Open enrollment trend reversing this year
Washington Schools Superintendent Mike Jorgensen said today that the trend of Washington students enrolling out of the district that has been going on for years is beginning to reverse itself.
Jorgensen said that the deadline to open enroll into and out of the district was March 1. He said that in the weeks leading up to the deadline, more than 40 students from other school districts had requested to enroll in Washington schools. He said within the last month 23 enrollment requests had been received, 13 the prior month and seven the month before that. Jorgensen said requests for Washington students to attend other districts are given to the other districts, which then forward them to Washington. He said that the district doesn’t know how many students are open enrolling out over last year’s count, but he anticipates fewer than 10.
“That’s a good sign,” he said. “I think we will have a very positive number of open enrolled in vs. out this year. That is a nice turnaround for the district.”
This school year, Jorgensen said, a total of about 130 students open enrolled out of the district, while about 70 open enrolled in. He said that he expects the gap between Washington students attending other districts and students from other districts attending Washington will be within about 20 of each other. He said this could mean an additional $200,000 to $300,000 in revenue for the district.
He also said the district has been coming back a little over the last few years. He said four years ago, more than 150 students had open enrolled out of the district.
Open enrollment is done when students want to attend a school district in which they don’t live. When a student leaves a district, the district being left has to reimburse the receiving district money the state pays for the student’s education. The state pays slightly over $6,000 per student.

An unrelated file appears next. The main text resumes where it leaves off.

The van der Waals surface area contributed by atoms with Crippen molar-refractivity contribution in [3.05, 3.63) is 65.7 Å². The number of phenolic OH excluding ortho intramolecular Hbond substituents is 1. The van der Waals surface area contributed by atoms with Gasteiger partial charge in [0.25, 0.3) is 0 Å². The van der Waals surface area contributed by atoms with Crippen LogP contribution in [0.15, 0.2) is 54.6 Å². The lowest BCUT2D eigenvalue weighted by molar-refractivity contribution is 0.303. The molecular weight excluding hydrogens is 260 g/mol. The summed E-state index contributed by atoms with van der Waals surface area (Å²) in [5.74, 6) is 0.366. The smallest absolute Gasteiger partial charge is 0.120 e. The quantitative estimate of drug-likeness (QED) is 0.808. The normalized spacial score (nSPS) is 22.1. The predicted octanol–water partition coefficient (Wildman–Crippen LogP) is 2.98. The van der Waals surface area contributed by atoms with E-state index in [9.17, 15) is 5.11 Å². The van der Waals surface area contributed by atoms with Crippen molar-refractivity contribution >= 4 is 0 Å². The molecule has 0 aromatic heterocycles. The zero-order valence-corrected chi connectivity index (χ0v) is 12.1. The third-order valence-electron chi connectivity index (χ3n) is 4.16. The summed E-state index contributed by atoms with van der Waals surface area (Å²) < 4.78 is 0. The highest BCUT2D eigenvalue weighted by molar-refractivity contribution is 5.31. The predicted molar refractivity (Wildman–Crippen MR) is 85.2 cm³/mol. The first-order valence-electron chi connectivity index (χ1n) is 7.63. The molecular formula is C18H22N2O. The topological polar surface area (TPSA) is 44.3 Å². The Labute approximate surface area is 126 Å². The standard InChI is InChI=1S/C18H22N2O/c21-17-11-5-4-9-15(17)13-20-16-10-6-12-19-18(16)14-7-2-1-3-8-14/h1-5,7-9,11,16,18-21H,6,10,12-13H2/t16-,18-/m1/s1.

Jorgensen said that many of the students coming into the district had come from neighboring districts, but some had come from as far away as Benton. Over half had come from the WACO school district, and many are secondary students. Jorgensen said he likes to think students are coming to Washington because of the educational benefits, such as the 1:1 computer program and the new high school.
This coming school year, the WACO school district will begin its 4+1 school week program, which is a four-day school week.
Jorgensen said that he is surprised at the high number of students he is seeing coming into the district.
“I doubt we have ever had a month where we had 23 open enrollment in requests,” he said. “That’s pretty considerable.”
Jorgensen said the main reason he has seen for students open enrolling out of the district is that their families had moved into the district and the student wants to continue going to the school they were attending. He said the district doesn’t do a survey of why people enroll out, but sometimes parents put a reason on the application.